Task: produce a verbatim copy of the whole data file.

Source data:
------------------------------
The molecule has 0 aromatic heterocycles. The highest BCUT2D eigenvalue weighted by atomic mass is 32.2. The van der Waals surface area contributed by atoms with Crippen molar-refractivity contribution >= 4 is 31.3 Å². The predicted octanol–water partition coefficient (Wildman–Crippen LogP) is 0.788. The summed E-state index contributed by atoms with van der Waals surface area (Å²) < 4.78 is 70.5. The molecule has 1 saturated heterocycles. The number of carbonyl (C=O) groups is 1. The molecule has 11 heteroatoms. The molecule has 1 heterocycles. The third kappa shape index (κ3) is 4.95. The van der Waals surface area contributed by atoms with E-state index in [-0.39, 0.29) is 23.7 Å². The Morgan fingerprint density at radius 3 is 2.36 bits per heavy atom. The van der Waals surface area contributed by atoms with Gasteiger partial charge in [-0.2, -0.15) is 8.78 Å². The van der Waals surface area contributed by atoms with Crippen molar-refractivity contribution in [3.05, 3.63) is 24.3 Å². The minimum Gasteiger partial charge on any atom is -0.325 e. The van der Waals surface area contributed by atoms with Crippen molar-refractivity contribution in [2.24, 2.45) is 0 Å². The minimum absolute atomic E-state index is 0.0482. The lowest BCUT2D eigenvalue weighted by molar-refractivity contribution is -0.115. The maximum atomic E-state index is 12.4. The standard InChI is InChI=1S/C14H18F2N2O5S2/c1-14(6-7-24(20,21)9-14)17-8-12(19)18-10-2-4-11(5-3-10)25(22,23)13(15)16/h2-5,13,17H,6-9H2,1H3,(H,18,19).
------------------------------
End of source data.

The molecule has 0 aromatic heterocycles. The highest BCUT2D eigenvalue weighted by atomic mass is 32.2. The van der Waals surface area contributed by atoms with Crippen molar-refractivity contribution >= 4 is 31.3 Å². The predicted octanol–water partition coefficient (Wildman–Crippen LogP) is 0.788. The summed E-state index contributed by atoms with van der Waals surface area (Å²) < 4.78 is 70.5. The molecule has 1 saturated heterocycles. The number of carbonyl (C=O) groups is 1. The molecule has 11 heteroatoms. The molecule has 1 heterocycles. The third kappa shape index (κ3) is 4.95. The van der Waals surface area contributed by atoms with E-state index in [-0.39, 0.29) is 23.7 Å². The Morgan fingerprint density at radius 3 is 2.36 bits per heavy atom. The van der Waals surface area contributed by atoms with Gasteiger partial charge in [-0.2, -0.15) is 8.78 Å². The van der Waals surface area contributed by atoms with Crippen molar-refractivity contribution in [3.05, 3.63) is 24.3 Å². The minimum Gasteiger partial charge on any atom is -0.325 e. The van der Waals surface area contributed by atoms with Crippen molar-refractivity contribution in [2.24, 2.45) is 0 Å². The minimum absolute atomic E-state index is 0.0482. The lowest BCUT2D eigenvalue weighted by molar-refractivity contribution is -0.115. The maximum atomic E-state index is 12.4. The standard InChI is InChI=1S/C14H18F2N2O5S2/c1-14(6-7-24(20,21)9-14)17-8-12(19)18-10-2-4-11(5-3-10)25(22,23)13(15)16/h2-5,13,17H,6-9H2,1H3,(H,18,19).